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Energy tax credits abound, but windows may be cheapest

While cashing a federal tax rebate check is the easiest way get some of the federal stimulus funds, probably the next easiest is to get a tax rebate for work you were going to do on your home anyway.

The American Recovery and Reinvestment Act of 2009 has plenty of energy provisions to save taxpayers money while helping to save the environment, but most look like they're expensive for consumers to afford.

There are tax credits for residential alternative energy equipment, such as solar hot water heaters, geothermal heat pumps and wind turbines. Ever get a quote for a wind turbine? They're not cheap. There are also tax credits for plug-in electric cars, which cost a lot of money, too.

Probably one of the best deals, at least in terms of tax credit for money spent, is getting back 30% of the cost of improvements by homeowners for energy savings, called the Residential Energy Property Credit. The credit applies to improvements such as adding insulation, energy-efficient exterior windows and energy-efficient heating and air-conditioning systems.

The new law increases the credit to up to $1,500 for improvements made in 2009 and 2010, equal to 30% of the purchase price. In other words, you'd need to spend $5,000 on energy-efficient windows, doors, a new heater or whatever to get the full $1,500 tax credit.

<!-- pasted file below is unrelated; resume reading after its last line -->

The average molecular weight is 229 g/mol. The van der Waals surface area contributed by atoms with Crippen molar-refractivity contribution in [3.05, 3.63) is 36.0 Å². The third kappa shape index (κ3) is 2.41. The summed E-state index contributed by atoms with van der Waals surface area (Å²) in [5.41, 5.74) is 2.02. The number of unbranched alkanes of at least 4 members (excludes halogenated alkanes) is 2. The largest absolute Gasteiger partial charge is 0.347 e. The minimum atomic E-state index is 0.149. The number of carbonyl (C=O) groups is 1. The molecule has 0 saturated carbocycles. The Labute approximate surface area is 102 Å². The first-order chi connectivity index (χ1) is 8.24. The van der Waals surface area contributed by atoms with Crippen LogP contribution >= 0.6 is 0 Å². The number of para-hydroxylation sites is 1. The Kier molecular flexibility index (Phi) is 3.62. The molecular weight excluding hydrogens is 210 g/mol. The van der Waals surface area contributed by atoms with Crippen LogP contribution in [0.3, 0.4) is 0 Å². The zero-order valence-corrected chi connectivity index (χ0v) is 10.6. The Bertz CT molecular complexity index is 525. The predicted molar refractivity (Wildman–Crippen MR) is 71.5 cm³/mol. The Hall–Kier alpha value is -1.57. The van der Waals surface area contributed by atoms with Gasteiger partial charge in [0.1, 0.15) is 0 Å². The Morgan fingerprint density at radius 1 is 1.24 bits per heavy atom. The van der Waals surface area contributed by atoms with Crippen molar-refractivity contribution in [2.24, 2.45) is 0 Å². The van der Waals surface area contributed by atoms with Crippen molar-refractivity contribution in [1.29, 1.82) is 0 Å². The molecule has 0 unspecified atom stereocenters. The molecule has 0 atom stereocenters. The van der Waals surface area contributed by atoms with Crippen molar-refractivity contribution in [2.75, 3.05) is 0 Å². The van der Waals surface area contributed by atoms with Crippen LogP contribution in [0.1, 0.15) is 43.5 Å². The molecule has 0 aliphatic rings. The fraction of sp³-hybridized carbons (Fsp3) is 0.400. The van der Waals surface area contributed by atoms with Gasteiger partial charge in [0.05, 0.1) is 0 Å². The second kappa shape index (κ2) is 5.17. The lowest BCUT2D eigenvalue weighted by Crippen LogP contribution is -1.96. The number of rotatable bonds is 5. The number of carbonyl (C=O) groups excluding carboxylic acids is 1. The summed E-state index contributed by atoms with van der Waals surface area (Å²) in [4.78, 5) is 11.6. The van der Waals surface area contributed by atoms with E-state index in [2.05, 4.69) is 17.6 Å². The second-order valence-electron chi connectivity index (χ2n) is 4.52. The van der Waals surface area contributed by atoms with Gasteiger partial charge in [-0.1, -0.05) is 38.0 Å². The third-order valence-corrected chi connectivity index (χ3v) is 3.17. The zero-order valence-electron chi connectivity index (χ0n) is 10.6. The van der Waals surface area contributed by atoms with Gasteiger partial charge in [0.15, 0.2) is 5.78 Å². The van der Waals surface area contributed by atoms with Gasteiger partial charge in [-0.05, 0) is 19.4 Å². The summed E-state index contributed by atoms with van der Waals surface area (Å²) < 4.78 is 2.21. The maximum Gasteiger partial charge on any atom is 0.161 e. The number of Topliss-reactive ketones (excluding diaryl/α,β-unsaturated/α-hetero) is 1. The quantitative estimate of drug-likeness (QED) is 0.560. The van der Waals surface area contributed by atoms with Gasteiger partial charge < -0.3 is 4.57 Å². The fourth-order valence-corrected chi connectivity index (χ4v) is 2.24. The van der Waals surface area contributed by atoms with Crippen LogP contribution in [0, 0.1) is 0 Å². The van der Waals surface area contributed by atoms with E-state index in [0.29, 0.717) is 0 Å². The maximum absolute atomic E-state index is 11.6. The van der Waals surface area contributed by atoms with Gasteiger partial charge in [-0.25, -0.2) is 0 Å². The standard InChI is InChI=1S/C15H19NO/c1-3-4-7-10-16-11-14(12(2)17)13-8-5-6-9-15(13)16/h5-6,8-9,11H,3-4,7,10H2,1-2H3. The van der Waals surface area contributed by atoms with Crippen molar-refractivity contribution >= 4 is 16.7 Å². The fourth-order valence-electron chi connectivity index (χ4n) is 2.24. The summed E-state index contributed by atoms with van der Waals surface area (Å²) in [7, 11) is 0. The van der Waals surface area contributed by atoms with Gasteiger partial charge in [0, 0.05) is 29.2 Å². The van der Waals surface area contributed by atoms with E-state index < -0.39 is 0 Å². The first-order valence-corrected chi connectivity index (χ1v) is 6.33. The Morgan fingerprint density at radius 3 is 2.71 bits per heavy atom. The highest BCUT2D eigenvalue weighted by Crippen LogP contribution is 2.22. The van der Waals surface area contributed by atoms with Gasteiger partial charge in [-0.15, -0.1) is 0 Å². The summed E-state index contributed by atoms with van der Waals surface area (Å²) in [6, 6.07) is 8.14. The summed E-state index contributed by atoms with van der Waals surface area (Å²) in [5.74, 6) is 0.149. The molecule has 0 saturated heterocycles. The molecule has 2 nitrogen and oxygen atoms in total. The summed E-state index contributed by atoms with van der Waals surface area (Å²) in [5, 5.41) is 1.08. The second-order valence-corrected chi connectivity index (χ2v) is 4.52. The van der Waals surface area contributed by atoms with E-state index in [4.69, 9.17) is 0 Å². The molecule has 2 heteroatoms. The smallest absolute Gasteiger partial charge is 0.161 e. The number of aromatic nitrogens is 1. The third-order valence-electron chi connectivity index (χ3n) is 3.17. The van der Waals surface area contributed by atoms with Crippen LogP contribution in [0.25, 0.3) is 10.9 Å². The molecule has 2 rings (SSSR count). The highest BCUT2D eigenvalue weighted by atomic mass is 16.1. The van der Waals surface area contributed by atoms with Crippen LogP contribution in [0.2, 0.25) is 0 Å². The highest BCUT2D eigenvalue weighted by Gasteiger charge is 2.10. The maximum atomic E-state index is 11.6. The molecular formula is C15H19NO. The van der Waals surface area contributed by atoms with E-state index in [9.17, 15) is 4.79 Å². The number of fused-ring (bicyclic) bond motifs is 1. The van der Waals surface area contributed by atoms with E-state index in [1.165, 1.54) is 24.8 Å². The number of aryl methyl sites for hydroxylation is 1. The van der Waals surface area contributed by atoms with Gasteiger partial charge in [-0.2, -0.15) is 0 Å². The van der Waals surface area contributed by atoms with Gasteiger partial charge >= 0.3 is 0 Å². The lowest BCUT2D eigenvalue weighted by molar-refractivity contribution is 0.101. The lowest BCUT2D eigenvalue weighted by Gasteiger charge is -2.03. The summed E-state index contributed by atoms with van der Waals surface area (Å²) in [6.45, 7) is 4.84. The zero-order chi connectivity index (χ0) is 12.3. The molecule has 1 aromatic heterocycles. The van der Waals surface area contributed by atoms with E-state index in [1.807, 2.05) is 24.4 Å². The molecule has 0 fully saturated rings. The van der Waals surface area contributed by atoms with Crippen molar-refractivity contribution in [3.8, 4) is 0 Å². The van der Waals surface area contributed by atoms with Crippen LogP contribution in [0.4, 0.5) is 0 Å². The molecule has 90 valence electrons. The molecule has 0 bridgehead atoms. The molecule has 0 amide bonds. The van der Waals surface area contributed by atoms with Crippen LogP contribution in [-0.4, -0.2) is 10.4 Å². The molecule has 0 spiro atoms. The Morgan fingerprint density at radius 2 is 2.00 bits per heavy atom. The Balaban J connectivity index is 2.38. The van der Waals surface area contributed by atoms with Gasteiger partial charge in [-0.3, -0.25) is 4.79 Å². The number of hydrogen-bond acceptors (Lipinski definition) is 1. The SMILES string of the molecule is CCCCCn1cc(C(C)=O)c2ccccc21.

It's a credit that not many people know about, although they'll probably learn quickly if they go shopping for windows. And even with the tax break, spending $5,000 or more on windows is still a costly home improvement, although cheaper than buying a wind turbine.

"A whole house replacement is not a cheap alternative," Susan Roeder, corporate affairs manager at Andersen Windows, said of getting new, energy-efficient windows.

Even in a recession, homeowners are still making such large purchases, Roeder said, mainly because the energy-efficient windows will lower summer cooling costs by 70% and lower winter heating costs by 45%.

The Internal Revenue Service offers guidance on how to determine if the windows you're buying meet the federal guidelines for Energy Star efficiency, but Andersen is trying to make it easier with its EcoExcel package of windows and doors that exceed the federal standards.

Its windows, for example, have glass technology that lets sunshine in, keeps heat build-up out and blocks 95% of harmful ultraviolet rays.

If you've ever had new windows installed on your home, as I have, you'll quickly notice the difference in less air spilling out or in, and how much more quiet they'll make your home. Add on a tax break, and it's a good time to do it before the tax break expires at the end of next year.

Aaron Crowe is a freelance journalist in the San Francisco Bay Area. Reach him at www.AaronCrowe.net

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